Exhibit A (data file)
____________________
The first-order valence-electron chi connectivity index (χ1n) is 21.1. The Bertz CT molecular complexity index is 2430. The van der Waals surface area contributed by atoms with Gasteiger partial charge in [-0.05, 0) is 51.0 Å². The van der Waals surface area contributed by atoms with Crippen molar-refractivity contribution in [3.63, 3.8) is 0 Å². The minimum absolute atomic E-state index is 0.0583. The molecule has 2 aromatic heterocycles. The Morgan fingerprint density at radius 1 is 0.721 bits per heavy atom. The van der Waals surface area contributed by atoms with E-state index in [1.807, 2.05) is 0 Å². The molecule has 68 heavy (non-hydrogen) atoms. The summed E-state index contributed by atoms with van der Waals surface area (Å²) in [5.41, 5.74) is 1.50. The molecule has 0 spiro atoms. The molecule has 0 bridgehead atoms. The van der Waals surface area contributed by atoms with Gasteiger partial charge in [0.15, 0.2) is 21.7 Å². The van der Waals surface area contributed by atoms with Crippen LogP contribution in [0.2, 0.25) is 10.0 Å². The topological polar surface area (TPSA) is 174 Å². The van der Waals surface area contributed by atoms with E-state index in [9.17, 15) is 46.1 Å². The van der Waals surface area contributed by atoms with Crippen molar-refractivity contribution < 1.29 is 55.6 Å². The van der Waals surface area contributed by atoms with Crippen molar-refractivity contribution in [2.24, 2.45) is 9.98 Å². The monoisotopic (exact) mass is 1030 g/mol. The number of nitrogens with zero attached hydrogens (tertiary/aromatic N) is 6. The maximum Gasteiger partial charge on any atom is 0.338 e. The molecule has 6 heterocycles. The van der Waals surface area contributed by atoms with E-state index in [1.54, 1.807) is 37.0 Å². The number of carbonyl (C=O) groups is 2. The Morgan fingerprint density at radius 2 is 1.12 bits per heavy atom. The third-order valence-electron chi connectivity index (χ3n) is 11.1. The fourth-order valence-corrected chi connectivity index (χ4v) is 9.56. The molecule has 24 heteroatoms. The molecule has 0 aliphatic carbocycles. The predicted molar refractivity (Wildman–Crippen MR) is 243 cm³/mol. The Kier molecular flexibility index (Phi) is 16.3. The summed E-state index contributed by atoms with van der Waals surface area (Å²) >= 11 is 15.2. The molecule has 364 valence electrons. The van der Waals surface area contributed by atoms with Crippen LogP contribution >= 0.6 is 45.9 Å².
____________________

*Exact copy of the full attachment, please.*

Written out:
The first-order valence-electron chi connectivity index (χ1n) is 21.1. The Bertz CT molecular complexity index is 2430. The van der Waals surface area contributed by atoms with Gasteiger partial charge in [-0.05, 0) is 51.0 Å². The van der Waals surface area contributed by atoms with Crippen molar-refractivity contribution in [3.63, 3.8) is 0 Å². The minimum absolute atomic E-state index is 0.0583. The molecule has 2 aromatic heterocycles. The Morgan fingerprint density at radius 1 is 0.721 bits per heavy atom. The van der Waals surface area contributed by atoms with E-state index in [1.807, 2.05) is 0 Å². The molecule has 68 heavy (non-hydrogen) atoms. The summed E-state index contributed by atoms with van der Waals surface area (Å²) in [5.41, 5.74) is 1.50. The molecule has 0 spiro atoms. The molecule has 0 bridgehead atoms. The van der Waals surface area contributed by atoms with Gasteiger partial charge in [0.15, 0.2) is 21.7 Å². The van der Waals surface area contributed by atoms with Crippen LogP contribution in [0.2, 0.25) is 10.0 Å². The topological polar surface area (TPSA) is 174 Å². The van der Waals surface area contributed by atoms with E-state index in [9.17, 15) is 46.1 Å². The van der Waals surface area contributed by atoms with Crippen molar-refractivity contribution < 1.29 is 55.6 Å². The van der Waals surface area contributed by atoms with Crippen molar-refractivity contribution in [2.24, 2.45) is 9.98 Å². The monoisotopic (exact) mass is 1030 g/mol. The number of nitrogens with zero attached hydrogens (tertiary/aromatic N) is 6. The maximum Gasteiger partial charge on any atom is 0.338 e. The molecule has 6 heterocycles. The van der Waals surface area contributed by atoms with E-state index in [1.54, 1.807) is 37.0 Å². The number of carbonyl (C=O) groups is 2. The Morgan fingerprint density at radius 2 is 1.12 bits per heavy atom. The third-order valence-electron chi connectivity index (χ3n) is 11.1. The fourth-order valence-corrected chi connectivity index (χ4v) is 9.56. The molecule has 24 heteroatoms. The molecule has 0 aliphatic carbocycles. The predicted molar refractivity (Wildman–Crippen MR) is 243 cm³/mol. The Kier molecular flexibility index (Phi) is 16.3. The summed E-state index contributed by atoms with van der Waals surface area (Å²) >= 11 is 15.2. The molecule has 364 valence electrons. The van der Waals surface area contributed by atoms with Crippen LogP contribution >= 0.6 is 45.9 Å².